Racing to the Finish Line

By Rachel Greco

The river whips by, a maelstrom of pure energy and icy droplets. The team of four holds each other’s arms as they slip and slide through the thigh-high water so as not to get swept away downstream.

The river tracing was one challenge the sixteen racers—four teams of four people each—faced in the JAARS-sponsored Tennessee Race for Possible at Doe River Gorge.

River tracing

Amanda realized halfway through the river tracing that she was terrified, but didn’t know why. Later, she realized that it was due to growing up boating. “We were always told to stay away from the water. But now the staff wanted us to go out in it, and that was frightening.”

But Amanda didn’t let fear control her. She waded through her fright and finished the river-tracing challenge. After talking to a JAARS staff member at the race, Amanda realized that the fear she felt was a taste of the fear that missionaries on the field face. “It’s so much more real to experience it than to just read it in a newsletter.”

After participating in several races, Amanda sees a need for her church “to experience what life is really like for missionaries. And the race does that.” The race helps participants experience similar emotional, mental and physical strains to those serving overseas.

As part of seeing what life is like for missionaries, both nights everyone had the opportunity to hear from people who have served God in Bible translation in various ways. One man served as a JAARS-trained pilot for 42 years. He shared of growing up in his Philippine village and the sacrifices two Wycliffe translators made so he could have God’s Word in his language.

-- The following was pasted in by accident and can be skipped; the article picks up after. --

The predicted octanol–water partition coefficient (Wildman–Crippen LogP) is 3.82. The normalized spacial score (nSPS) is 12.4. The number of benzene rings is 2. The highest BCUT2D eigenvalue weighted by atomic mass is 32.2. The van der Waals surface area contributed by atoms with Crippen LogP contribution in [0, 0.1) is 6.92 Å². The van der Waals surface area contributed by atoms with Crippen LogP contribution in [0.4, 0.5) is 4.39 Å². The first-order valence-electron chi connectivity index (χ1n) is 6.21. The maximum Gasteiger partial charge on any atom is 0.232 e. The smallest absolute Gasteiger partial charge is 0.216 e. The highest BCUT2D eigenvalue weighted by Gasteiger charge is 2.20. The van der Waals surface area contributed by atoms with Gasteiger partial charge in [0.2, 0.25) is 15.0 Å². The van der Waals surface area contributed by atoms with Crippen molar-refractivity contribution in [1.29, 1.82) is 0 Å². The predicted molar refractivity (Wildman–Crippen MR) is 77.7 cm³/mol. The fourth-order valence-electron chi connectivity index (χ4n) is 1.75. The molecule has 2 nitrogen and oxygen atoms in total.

After the story, Amanda said, “It was great to hear a real person’s story, to see how translation has changed them.”

Assembling a collapsible boat like translators use on the field

Besides wading through torrential waters, the teams hiked five miles, rock-climbed, and rappelled down a cliff on the first day. The next day, the racers either assembled or dismantled one of JAARS collapsible boats that translators use on the field, built a fire, and faced frustrations that translators can confront at airports and border crossings to reach their destinations.

Rappeling down a cliff

Each team was named for a language group in various stages of translation and had opportunities to pray for them as they waited for groups to finish rock climbing or as they hiked along a railroad to the next challenge. “It was helpful to hear specific prayer requests because often you have no idea what to pray for,” one of the racers remarked. “I know the language groups are out there, but not how to pray for them, so it was nice to have those specific prayer requests.”

Like the racers sprinting to the finish line on the last day, the language teams are racing to finish translating God’s Word as soon as possible so that people can hear about God’s love before they breathe their last and lose their chance.

One way the racers and JAARS help speed this process is by raising money to provide motorcycles for translators in Africa so they can reach their language groups easier and quicker. Although Amanda’s team didn’t come in first place at the Race for Possible, they raised the most money to provide African translators with these necessary vehicles.

Racing to the finish line

How are you helping our brothers and sisters overseas overcome their fears and race toward the finish line of their translations? A one-day Race for Possible will occur in Oregon on June 22. Other Races are scheduled for Wisconsin in September and Montana in October. We hope to see you at the finish line!